Thursday, 23 March 2017

Architectural novelty

Novelty shouldn't be one of the main aims in architecture and yet today, perhaps more than at any other time in the history of this practical art, architects seem to be caught in a competition to produce the most unusual and eye-catching design within the budget of their brief. The building in today's photograph was one we passed on a walk through the Battersea district of London. A new Frank Gehry building is in the offing there, and the new United States Embassy that is currently under construction is displaying a most unusual exterior wall. Perhaps the irregular, rectangular tiles in shades of blue with white were the architects' response to the arms race in novelty currently under way in that location.

photo © T. Boughen     Camera: Olympus OMD E-M10

Tuesday, 21 March 2017

Black and white at Tate Modern

Do people who frequent art galleries take more care over their choice of clothes than those who don't? It seems reasonable to suppose that to be the case. And yet style and fashion are not necessarily the bed-fellows of art, much as everyone connected with clothing and fashion wishes and supposes them to be. The part-person in today's photograph clearly liked the mixture of black and white and carefully paired the shoes with the rest of the ensemble. I just as carefully ensured that my photograph didn't reveal their identity.

photo © T. Boughen     Camera: Olympus OMD E-M10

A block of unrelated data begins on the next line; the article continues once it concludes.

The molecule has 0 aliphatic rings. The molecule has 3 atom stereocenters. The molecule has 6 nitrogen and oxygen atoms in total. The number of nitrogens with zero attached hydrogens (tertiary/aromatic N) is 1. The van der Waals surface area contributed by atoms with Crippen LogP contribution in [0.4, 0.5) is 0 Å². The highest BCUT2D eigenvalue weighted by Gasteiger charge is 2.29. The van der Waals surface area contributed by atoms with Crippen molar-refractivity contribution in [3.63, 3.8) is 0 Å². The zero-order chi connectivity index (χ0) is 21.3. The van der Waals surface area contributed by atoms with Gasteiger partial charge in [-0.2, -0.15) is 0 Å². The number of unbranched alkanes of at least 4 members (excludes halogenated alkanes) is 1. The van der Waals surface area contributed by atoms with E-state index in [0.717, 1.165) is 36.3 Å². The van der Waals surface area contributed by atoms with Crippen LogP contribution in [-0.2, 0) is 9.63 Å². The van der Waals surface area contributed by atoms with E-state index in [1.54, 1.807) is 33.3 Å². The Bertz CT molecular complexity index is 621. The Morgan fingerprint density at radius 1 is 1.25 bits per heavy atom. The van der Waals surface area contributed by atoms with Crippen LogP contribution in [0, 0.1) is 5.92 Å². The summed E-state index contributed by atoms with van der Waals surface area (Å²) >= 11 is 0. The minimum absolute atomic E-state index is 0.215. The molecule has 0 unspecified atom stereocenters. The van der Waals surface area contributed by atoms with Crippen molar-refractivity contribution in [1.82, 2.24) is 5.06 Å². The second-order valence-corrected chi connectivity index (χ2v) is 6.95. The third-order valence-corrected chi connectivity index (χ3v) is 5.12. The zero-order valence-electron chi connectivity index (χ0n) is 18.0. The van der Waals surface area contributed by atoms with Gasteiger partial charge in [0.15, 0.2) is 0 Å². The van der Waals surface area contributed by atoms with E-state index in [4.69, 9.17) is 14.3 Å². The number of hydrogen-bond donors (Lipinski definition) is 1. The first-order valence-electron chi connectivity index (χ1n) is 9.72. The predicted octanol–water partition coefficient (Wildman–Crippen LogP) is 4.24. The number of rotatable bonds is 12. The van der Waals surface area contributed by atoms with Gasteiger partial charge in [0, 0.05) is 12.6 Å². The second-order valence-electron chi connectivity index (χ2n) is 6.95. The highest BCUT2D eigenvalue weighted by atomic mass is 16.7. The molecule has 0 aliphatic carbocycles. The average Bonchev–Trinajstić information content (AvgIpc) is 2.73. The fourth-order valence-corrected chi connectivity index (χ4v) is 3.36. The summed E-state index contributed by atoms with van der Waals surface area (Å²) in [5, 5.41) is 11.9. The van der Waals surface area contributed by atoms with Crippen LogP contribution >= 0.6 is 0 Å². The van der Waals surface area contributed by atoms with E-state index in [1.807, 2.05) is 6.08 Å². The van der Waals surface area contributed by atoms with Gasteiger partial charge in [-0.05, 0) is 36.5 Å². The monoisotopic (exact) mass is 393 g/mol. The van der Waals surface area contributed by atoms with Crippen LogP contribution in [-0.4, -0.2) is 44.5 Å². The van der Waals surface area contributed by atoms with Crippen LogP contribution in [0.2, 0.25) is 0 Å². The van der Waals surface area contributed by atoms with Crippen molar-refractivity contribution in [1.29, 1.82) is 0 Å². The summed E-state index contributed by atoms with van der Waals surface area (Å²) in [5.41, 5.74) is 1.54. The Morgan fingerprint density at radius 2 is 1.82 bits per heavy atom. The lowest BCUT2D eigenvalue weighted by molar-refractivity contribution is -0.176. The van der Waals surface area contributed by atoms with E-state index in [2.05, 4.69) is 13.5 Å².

Sunday, 19 March 2017

Dog walkers and silver birches

Dog walkers feature in quite a few of my photographs, usually as a point of interest and scale. In fact, I've often given thanks for dog walkers because they have frequently provided the human interest and compositional element that makes a shot worth taking. Today's photograph is a case in point. An avenue of silver birches isn't a common occurrence in my experience. This one flanks a bank that separates two small lakes in a nature reserve. Without the dog walkers the shot (and the avenue) would be be empty: they contribute the extra element needed to complete it.

photo © T. Boughen     Camera: Sony DSC-RX100

Friday, 17 March 2017

Church, Croome Court, Worcestershire

On a hill, a couple of hundred yards away from the stately home of Croome Court in Worcestershire, stands the church of St Mary Magdalene. The medieval church that served the village and was nearer the grand house was demolished in the 1760s to make way for this Gothick structure. It was designed by the landscape architect, Capability Brown, for the Earl of Coventry. The interior is the work of Robert Adam. Though the overall shape of the church mimics historical Gothic, the details are fanciful, departing radically from the medieval precedents.

photo © T. Boughen     Camera: Olympus OMD E-M10

Wednesday, 15 March 2017

The River Hull

The city of Kingston upon Hull (usually abbreviated to Hull) grew up on the banks of the River Hull at the point where it flows into the River Humber. The River Hull is tidal and, flowing through the city, it is bridged at many points. Most of the bridges can be raised or swung to allow the passage of ships, as is the case with the one in the photograph with its control tower. The river's long commercial use has resulted in many structures built along its banks, some of which, though mundane, can provide useful foreground interest.The large structure spanning the river is a tidal barrier with its gate in the raised position.